Mary Freund had no idea her simple interest in the environment would turn into a career.
Currently the watershed outreach coordinator for the Satilla Riverkeeper environmental protection agency, Freund found her way to her career after a workshop she attended about water quality while a student at College of Coastal Georgia. From that one event, her interest grew in how her hometown of Woodbine was faring with regard to its rivers and streams.
After reaching out to her professor, Tate Holbrook, at the college, she was paired with Ashby Worley, the Satilla Riverkeeper.
From that connection, Freund started volunteering with Worley, and that eventually turned into an internship, and then a part-time position with the non-profit environmental watchdog organization.
"And then, it went full time. This all would never have happened without that one workshop that sparked my interest in this whole field," Freund said. "Now, I am applying to grad schools to take my career to the next level and really specialize in water quality and helping the environment be and stay healthy. It's a pretty exciting time."
College officials are hoping stories like Freund's become routine in the region, and it took a step toward making that hope a reality Friday with its inaugural Symposium on Coastal Ecology and Management.
During the three-hour symposium, presentations were given from notable regional and national environmental advocates, including Jenessa Kay, who represented the Georgia Living Shoreline Work Group, and Jan Mackinnon and Ben Maher with the Coastal Conservation Coordinator at The Nature Conservancy; biologists with the Georgia Department of Natural Resources, Coastal Resources Division; and Holbrook, who provided a report on "Living Shorelines in Georgia: The Spat Awakens."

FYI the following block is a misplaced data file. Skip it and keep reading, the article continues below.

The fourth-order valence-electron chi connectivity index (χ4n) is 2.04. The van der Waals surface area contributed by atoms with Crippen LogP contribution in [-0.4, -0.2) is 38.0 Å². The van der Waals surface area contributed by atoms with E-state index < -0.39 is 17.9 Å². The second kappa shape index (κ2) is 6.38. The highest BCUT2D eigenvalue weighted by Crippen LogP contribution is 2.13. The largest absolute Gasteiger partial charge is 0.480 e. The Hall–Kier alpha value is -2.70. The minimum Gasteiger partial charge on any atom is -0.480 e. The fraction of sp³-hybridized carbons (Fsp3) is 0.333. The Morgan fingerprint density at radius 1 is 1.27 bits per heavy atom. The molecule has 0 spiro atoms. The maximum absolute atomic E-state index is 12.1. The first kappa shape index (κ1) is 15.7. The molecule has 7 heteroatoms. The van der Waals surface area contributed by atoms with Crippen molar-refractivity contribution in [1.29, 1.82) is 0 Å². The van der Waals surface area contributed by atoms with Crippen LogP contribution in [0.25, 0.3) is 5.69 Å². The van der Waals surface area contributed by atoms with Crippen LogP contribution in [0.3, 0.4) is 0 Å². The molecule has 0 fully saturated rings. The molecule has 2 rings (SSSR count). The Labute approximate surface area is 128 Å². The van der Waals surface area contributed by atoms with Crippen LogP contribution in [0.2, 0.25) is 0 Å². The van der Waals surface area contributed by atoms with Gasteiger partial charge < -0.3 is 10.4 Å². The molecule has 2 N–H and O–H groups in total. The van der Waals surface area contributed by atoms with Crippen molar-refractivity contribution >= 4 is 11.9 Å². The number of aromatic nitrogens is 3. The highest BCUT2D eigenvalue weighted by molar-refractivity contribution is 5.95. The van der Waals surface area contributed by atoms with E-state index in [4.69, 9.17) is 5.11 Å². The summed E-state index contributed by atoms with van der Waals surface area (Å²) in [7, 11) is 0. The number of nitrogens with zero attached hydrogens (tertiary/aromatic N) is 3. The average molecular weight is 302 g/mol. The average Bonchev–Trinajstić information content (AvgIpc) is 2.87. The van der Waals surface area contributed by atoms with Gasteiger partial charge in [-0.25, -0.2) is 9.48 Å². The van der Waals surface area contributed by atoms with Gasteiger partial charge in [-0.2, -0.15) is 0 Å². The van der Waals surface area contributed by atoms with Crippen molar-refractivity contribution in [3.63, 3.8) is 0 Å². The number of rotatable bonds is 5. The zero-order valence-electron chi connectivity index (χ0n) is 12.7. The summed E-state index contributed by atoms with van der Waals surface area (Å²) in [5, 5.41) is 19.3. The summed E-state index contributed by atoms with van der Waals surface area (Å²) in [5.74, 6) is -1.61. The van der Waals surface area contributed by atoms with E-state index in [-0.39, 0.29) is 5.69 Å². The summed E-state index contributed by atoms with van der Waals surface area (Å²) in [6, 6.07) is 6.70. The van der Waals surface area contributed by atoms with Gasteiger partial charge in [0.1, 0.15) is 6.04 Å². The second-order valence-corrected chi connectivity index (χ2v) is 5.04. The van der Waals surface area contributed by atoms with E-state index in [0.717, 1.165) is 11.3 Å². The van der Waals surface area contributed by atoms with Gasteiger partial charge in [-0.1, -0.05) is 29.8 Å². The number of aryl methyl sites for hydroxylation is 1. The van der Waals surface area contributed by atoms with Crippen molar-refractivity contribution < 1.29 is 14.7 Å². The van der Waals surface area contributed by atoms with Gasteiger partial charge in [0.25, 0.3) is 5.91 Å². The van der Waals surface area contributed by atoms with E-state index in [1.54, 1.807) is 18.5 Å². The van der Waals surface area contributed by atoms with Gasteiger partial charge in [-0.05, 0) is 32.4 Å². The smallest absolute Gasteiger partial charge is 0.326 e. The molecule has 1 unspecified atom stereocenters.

A keynote address, "The Georgia Coastal Ecosystems Long Term Ecological Research: Marsh Response to Long-term Change," was delivered by Merryl Alber, a professor of marine sciences at the University of Georgia and the director of the UGA Marine Institute at Sapelo Island. Alber founded the Georgia Coastal Research Council, which serves to bring together coastal managers and academic scientists from around the state.
"The Georgia coast supports diverse and productive ecosystems and provides natural resources of immense economic and cultural value," said Holbrook.
Holbrook, an assistant professor of biology at the college, is working with his conservation biology class to monitor the living shoreline at Cannon's Point Preserve on St. Simons Island.
"As our human population grows, it is important to understand and appreciate the connectedness of our coastal environment and communities, as well as to employ science-based management strategies to protect and sustain them," Holbrook said. "These are goals of the College's Coastal Ecology program that we wish to explore with the broader community through this symposium."
College officials were not only hoping to showcase for students the array of environmental issues plaguing the coastal area and the region as a whole, but also use the event to connect them with opportunities to help turn such situations around by hosting dozens of area agencies that deal with such issues daily.
As the Satilla Riverkeeper, Worley saw a range of students come to her booth after the lectures and she was able to introduce them to the range of volunteer and internship options available from her agency.
"We and all of the organizations present are really here to show students the wide world of ecological study opportunities they have open to them through the college and its partnerships with area agencies," Worley said. "Students can learn a lot from this event, not only that community service and internship options they have, but also they can find new pathways to study, new areas of interest. And for it being the first year, this turnout is great. This is great way to really get the students and these organizations connected and engaged."
Duane Harris, former director of the Coastal Resources Division, attended the event, and echoed Worley's thoughts, saying that the first annual symposium was a hit and will certainly make an impact on students and the community.
Some students, and likewise some community residents, may not be aware of how many coastal resource education and hands-on learning opportunities are offered through the college, Harris said, pointing to the many areas of study the college offers centered on the local environment. Programs offered by the college include Environmental and Regional Studies, Coastal Ecology, Environmental Economics and Management and Fisheries and Aquaculture.
"This event makes these opportunities so approachable," Harris said. "It takes these ideas of being an active part of environmental studies and puts it all in to perspective. Students get to see and meet people who are putting words into actions, and that leaves a strong impression. I'm excited to see what all comes from this one day event."